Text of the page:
When defining RELAX NG DTD compatibility, we took a fairly hard line about being DTD-compatible. In particular, we made it a requirement that you should be able to generate a DTD subset from the RELAX NG schema that would perform the same type assignment that the process defined by the spec would perform. This creates some problems when you use DTD Compatibility in conjunction with wildcards (which of course aren't a DTD feature). For example:

start = element doc { p* }
p = element p { id?, any* }
id = attribute id { xsd:ID }
any = element * { attribute * { text }*, (any|text)* }

will get a error about conflicting ID-types for p/@id.  This is because the schema allows <p> to contain a <p> element with an id attribute that doesn't have type ID. Instead you would have to write:

start = element doc { p* }
p = element p { id?, any* }
id = attribute id { xsd:ID }
any = element * - p { attribute * { text }*, (any|text)* }

Several years after the DTD compatibility spec was finished, the W3C came out with the xml:id Recommendation. The spec mentions RELAX NG in a non-normative appendix and encourages authors "to declare attributes named xml:id with the type xs:ID". Now on the face of it, this seems pretty reasonable advice.  Unfortunately, from the point of the RELAX NG DTD Compatibility spec it's precisely the wrong thing to do.  For example, this

start = element doc { p* }
p = element p { id?, any* }
id = attribute xml:id { xsd:NCName }
any = element * { attribute * { text}*, (any|text)* }

will work perfectly with RELAX NG with or without DTD compatibility. The XML processor does the xml:id checking, and RELAX NG can ignore ID/IDREFs. But if instead you follow the xml:id Recommendation's suggestion and do:

start = element doc { p* }
p = element p { id?, any* }
id = attribute xml:id { xsd:ID }
any = element * { attribute * { text}*, (any|text)* }

a RELAX NG validator that implements RELAX NG DTD compatibility will give you an error about conflicting ID-types p/@xml:id. You might think you could do

start = element doc { p* }
p = element p { id?, any* }
id = attribute xml:id { xsd:ID }
any = element * { attribute * - xml:id { text}*, id?, (any|text)* }

but that won't work either, because although you can now write a DTD subset that does equivalent type assignment for p, you can't do it for the other elements.

(The xml:id Recommendation also says in the RELAX NG section that "A document that uses xml:id attributes that have a declared type other than xs:ID will always generate xml:id errors.". I don't see why: the xml:id processor is quite likely to be part of the XML parser, which doesn't know anything about RELAX NG, nor does RELAX NG know anything about xml:id.)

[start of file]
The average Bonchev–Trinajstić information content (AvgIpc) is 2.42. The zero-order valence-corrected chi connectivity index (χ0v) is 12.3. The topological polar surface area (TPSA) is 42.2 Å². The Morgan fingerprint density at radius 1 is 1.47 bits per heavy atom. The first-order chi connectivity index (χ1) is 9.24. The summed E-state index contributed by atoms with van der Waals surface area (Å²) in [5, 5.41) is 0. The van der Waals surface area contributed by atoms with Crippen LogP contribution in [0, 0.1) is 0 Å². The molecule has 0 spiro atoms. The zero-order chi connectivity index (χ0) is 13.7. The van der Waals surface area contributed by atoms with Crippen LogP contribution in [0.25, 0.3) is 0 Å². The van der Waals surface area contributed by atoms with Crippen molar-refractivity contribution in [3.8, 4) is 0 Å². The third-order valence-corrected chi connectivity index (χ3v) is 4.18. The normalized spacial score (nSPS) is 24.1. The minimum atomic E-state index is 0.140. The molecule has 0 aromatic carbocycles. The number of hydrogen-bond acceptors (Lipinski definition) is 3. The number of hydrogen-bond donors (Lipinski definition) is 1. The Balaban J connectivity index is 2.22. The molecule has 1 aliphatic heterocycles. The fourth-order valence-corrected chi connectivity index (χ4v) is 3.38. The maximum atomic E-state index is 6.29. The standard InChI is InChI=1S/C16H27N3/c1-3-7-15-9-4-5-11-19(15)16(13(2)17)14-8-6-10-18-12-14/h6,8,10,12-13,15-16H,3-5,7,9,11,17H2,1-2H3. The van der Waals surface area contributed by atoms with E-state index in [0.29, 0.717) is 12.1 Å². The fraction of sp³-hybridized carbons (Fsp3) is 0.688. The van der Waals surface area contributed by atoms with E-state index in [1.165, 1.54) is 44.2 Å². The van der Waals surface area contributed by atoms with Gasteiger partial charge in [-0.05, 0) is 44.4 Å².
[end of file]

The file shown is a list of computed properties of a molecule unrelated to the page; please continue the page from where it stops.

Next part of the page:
Back when RELAX NG DTD compatibility spec came out, I implemented support for the ID/IDREF checking part of DTD Compatibility in Jing.  I also decided to make Jing enforce this by default. There's a -i switch to turn it off. Before xml:id came along, this seemed to work OK: if a schema author specifies ID/IDREF in a RELAX NG schema then they usually want ID/IDREFs to be checked and RELAX NG DTD Compatibility was the only thing that could do this checking. With xml:id this no longer works well: if you

  • use xml:id
  • declare xml:id attributes as type xsd:ID in the RELAX NG schema
  • use wildcards in your RELAX NG schema
  • don't use any special options to Jing

you are very likely to get an error from Jing.

At first, my plan was simply to change Jing not to enforce DTD Compatibility by default. However, Alex Brown pointed out that this isn't completely satisfactory: people who are coming from DTDs and aren't using xml:id lose the sensible ID/IDREF checking that they might reasonably expect to happen by default. So now I'm thinking that a better solution might be to add two boolean options to Jing, both of which would be enabled by default.

The first option would be to make it a warning rather than an error if the schema does not use ID/IDREF in a DTD-compatible way. (If the schema is DTD-compatible, then duplicate IDs or IDREFs to non-existent IDs would still be errors.)

The second option would tell Jing to be "xml:id aware". This would have several effects.